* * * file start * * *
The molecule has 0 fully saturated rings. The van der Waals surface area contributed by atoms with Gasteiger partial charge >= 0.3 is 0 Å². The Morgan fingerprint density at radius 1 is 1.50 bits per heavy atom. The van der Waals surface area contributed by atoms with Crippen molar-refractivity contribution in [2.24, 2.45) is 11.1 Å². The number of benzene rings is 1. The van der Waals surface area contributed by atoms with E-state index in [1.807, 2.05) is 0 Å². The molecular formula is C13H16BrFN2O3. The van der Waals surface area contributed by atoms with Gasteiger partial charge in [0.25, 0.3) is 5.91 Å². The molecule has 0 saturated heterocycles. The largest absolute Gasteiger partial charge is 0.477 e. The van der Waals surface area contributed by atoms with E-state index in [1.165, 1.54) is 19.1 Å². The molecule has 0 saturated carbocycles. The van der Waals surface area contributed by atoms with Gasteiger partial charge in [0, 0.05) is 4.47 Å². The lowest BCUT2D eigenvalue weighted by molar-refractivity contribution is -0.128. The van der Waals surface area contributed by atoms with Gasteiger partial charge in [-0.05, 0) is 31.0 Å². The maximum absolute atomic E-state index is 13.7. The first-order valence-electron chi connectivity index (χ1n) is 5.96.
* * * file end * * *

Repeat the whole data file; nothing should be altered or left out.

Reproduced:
The molecule has 0 fully saturated rings. The van der Waals surface area contributed by atoms with Gasteiger partial charge >= 0.3 is 0 Å². The Morgan fingerprint density at radius 1 is 1.50 bits per heavy atom. The van der Waals surface area contributed by atoms with Crippen molar-refractivity contribution in [2.24, 2.45) is 11.1 Å². The number of benzene rings is 1. The van der Waals surface area contributed by atoms with E-state index in [1.807, 2.05) is 0 Å². The molecular formula is C13H16BrFN2O3. The van der Waals surface area contributed by atoms with Gasteiger partial charge in [0.25, 0.3) is 5.91 Å². The molecule has 0 saturated heterocycles. The largest absolute Gasteiger partial charge is 0.477 e. The van der Waals surface area contributed by atoms with E-state index in [1.165, 1.54) is 19.1 Å². The molecule has 0 saturated carbocycles. The van der Waals surface area contributed by atoms with Gasteiger partial charge in [0, 0.05) is 4.47 Å². The lowest BCUT2D eigenvalue weighted by molar-refractivity contribution is -0.128. The van der Waals surface area contributed by atoms with Gasteiger partial charge in [-0.05, 0) is 31.0 Å². The maximum absolute atomic E-state index is 13.7. The first-order valence-electron chi connectivity index (χ1n) is 5.96.